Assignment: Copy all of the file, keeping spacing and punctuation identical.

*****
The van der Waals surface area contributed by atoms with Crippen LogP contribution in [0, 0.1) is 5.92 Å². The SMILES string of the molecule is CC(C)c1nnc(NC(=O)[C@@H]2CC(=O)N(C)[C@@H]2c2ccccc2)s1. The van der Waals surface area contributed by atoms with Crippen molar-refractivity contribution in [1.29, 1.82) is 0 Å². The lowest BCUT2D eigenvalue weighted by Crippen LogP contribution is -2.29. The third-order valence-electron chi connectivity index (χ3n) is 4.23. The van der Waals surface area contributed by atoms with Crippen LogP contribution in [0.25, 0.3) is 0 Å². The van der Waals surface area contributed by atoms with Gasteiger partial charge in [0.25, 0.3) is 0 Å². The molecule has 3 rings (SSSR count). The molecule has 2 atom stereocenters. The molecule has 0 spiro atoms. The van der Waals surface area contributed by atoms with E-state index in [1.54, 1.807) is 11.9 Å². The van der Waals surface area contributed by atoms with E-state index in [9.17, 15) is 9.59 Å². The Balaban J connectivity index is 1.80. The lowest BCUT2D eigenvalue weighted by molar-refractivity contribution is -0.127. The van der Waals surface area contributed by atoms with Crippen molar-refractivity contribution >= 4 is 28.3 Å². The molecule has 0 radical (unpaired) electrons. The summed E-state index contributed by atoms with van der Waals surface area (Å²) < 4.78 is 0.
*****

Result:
The van der Waals surface area contributed by atoms with Crippen LogP contribution in [0, 0.1) is 5.92 Å². The SMILES string of the molecule is CC(C)c1nnc(NC(=O)[C@@H]2CC(=O)N(C)[C@@H]2c2ccccc2)s1. The van der Waals surface area contributed by atoms with Crippen molar-refractivity contribution in [1.29, 1.82) is 0 Å². The lowest BCUT2D eigenvalue weighted by Crippen LogP contribution is -2.29. The third-order valence-electron chi connectivity index (χ3n) is 4.23. The van der Waals surface area contributed by atoms with Crippen LogP contribution in [0.25, 0.3) is 0 Å². The van der Waals surface area contributed by atoms with Gasteiger partial charge in [0.25, 0.3) is 0 Å². The molecule has 3 rings (SSSR count). The molecule has 2 atom stereocenters. The molecule has 0 spiro atoms. The van der Waals surface area contributed by atoms with E-state index in [1.54, 1.807) is 11.9 Å². The van der Waals surface area contributed by atoms with E-state index in [9.17, 15) is 9.59 Å². The Balaban J connectivity index is 1.80. The lowest BCUT2D eigenvalue weighted by molar-refractivity contribution is -0.127. The van der Waals surface area contributed by atoms with Crippen molar-refractivity contribution >= 4 is 28.3 Å². The molecule has 0 radical (unpaired) electrons. The summed E-state index contributed by atoms with van der Waals surface area (Å²) < 4.78 is 0.